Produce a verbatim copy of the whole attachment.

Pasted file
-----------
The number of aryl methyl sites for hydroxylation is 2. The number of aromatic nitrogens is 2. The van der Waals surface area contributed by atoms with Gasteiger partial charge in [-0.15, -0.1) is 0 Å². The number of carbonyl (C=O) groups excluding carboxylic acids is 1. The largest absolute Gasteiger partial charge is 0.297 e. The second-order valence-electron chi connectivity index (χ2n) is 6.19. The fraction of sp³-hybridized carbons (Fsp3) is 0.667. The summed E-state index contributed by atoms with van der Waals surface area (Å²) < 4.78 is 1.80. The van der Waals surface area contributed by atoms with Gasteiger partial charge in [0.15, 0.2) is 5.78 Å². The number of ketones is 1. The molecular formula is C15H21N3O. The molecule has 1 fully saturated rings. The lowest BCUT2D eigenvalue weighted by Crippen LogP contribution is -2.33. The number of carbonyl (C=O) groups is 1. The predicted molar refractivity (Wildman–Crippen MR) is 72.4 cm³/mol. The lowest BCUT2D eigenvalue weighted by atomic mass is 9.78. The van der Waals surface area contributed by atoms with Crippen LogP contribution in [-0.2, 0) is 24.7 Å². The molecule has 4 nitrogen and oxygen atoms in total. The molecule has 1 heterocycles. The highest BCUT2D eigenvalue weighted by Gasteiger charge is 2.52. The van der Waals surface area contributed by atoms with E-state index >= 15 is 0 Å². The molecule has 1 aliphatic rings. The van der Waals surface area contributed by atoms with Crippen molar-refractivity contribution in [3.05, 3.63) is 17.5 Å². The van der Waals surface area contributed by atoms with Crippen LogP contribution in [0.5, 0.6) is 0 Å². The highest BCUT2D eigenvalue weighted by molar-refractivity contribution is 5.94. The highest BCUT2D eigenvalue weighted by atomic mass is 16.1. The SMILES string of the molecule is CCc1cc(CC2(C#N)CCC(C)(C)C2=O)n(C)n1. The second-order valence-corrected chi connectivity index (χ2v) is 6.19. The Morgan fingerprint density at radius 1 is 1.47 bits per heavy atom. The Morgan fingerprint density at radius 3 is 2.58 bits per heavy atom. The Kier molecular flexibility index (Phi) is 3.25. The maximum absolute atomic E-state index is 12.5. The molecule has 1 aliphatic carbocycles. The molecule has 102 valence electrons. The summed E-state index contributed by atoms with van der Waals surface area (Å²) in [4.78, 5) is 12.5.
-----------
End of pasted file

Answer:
The number of aryl methyl sites for hydroxylation is 2. The number of aromatic nitrogens is 2. The van der Waals surface area contributed by atoms with Gasteiger partial charge in [-0.15, -0.1) is 0 Å². The number of carbonyl (C=O) groups excluding carboxylic acids is 1. The largest absolute Gasteiger partial charge is 0.297 e. The second-order valence-electron chi connectivity index (χ2n) is 6.19. The fraction of sp³-hybridized carbons (Fsp3) is 0.667. The summed E-state index contributed by atoms with van der Waals surface area (Å²) < 4.78 is 1.80. The van der Waals surface area contributed by atoms with Gasteiger partial charge in [0.15, 0.2) is 5.78 Å². The number of ketones is 1. The molecular formula is C15H21N3O. The molecule has 1 fully saturated rings. The lowest BCUT2D eigenvalue weighted by Crippen LogP contribution is -2.33. The number of carbonyl (C=O) groups is 1. The predicted molar refractivity (Wildman–Crippen MR) is 72.4 cm³/mol. The lowest BCUT2D eigenvalue weighted by atomic mass is 9.78. The van der Waals surface area contributed by atoms with Crippen LogP contribution in [-0.2, 0) is 24.7 Å². The molecule has 4 nitrogen and oxygen atoms in total. The molecule has 1 heterocycles. The highest BCUT2D eigenvalue weighted by Gasteiger charge is 2.52. The van der Waals surface area contributed by atoms with E-state index >= 15 is 0 Å². The molecule has 1 aliphatic rings. The van der Waals surface area contributed by atoms with Crippen molar-refractivity contribution in [3.05, 3.63) is 17.5 Å². The van der Waals surface area contributed by atoms with Crippen LogP contribution in [0.5, 0.6) is 0 Å². The highest BCUT2D eigenvalue weighted by molar-refractivity contribution is 5.94. The highest BCUT2D eigenvalue weighted by atomic mass is 16.1. The SMILES string of the molecule is CCc1cc(CC2(C#N)CCC(C)(C)C2=O)n(C)n1. The second-order valence-corrected chi connectivity index (χ2v) is 6.19. The Morgan fingerprint density at radius 1 is 1.47 bits per heavy atom. The Morgan fingerprint density at radius 3 is 2.58 bits per heavy atom. The Kier molecular flexibility index (Phi) is 3.25. The maximum absolute atomic E-state index is 12.5. The molecule has 1 aliphatic carbocycles. The molecule has 102 valence electrons. The summed E-state index contributed by atoms with van der Waals surface area (Å²) in [4.78, 5) is 12.5.